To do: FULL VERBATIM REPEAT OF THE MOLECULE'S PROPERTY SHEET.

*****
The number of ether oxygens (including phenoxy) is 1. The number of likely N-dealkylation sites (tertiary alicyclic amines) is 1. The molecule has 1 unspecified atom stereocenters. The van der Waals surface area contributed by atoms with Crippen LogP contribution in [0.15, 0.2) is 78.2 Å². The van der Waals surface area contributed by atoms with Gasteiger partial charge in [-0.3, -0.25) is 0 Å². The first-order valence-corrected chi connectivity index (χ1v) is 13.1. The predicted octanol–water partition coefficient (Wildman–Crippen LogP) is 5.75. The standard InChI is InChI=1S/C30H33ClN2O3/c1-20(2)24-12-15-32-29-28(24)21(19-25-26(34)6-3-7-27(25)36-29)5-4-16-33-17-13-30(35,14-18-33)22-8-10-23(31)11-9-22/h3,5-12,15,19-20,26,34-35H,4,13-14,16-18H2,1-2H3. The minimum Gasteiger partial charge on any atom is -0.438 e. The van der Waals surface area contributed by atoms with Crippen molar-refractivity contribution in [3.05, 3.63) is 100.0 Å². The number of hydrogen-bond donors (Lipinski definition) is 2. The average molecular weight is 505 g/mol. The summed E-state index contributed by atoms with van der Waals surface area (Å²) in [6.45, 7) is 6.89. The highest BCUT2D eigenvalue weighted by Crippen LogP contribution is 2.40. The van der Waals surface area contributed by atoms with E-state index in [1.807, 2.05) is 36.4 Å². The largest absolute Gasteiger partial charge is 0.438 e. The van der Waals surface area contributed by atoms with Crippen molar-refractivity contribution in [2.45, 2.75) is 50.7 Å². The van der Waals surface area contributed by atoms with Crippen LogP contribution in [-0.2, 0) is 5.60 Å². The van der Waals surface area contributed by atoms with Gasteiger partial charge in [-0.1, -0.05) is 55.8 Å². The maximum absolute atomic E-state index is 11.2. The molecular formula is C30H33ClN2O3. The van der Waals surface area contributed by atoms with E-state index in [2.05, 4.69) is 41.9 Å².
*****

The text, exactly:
The number of ether oxygens (including phenoxy) is 1. The number of likely N-dealkylation sites (tertiary alicyclic amines) is 1. The molecule has 1 unspecified atom stereocenters. The van der Waals surface area contributed by atoms with Crippen LogP contribution in [0.15, 0.2) is 78.2 Å². The van der Waals surface area contributed by atoms with Gasteiger partial charge in [-0.3, -0.25) is 0 Å². The first-order valence-corrected chi connectivity index (χ1v) is 13.1. The predicted octanol–water partition coefficient (Wildman–Crippen LogP) is 5.75. The standard InChI is InChI=1S/C30H33ClN2O3/c1-20(2)24-12-15-32-29-28(24)21(19-25-26(34)6-3-7-27(25)36-29)5-4-16-33-17-13-30(35,14-18-33)22-8-10-23(31)11-9-22/h3,5-12,15,19-20,26,34-35H,4,13-14,16-18H2,1-2H3. The minimum Gasteiger partial charge on any atom is -0.438 e. The van der Waals surface area contributed by atoms with Crippen molar-refractivity contribution in [3.05, 3.63) is 100.0 Å². The number of hydrogen-bond donors (Lipinski definition) is 2. The average molecular weight is 505 g/mol. The summed E-state index contributed by atoms with van der Waals surface area (Å²) in [6.45, 7) is 6.89. The highest BCUT2D eigenvalue weighted by Crippen LogP contribution is 2.40. The van der Waals surface area contributed by atoms with E-state index in [1.807, 2.05) is 36.4 Å². The largest absolute Gasteiger partial charge is 0.438 e. The van der Waals surface area contributed by atoms with Crippen molar-refractivity contribution in [2.45, 2.75) is 50.7 Å². The van der Waals surface area contributed by atoms with Crippen LogP contribution in [-0.2, 0) is 5.60 Å². The van der Waals surface area contributed by atoms with Gasteiger partial charge in [-0.1, -0.05) is 55.8 Å². The maximum absolute atomic E-state index is 11.2. The molecular formula is C30H33ClN2O3. The van der Waals surface area contributed by atoms with E-state index in [2.05, 4.69) is 41.9 Å².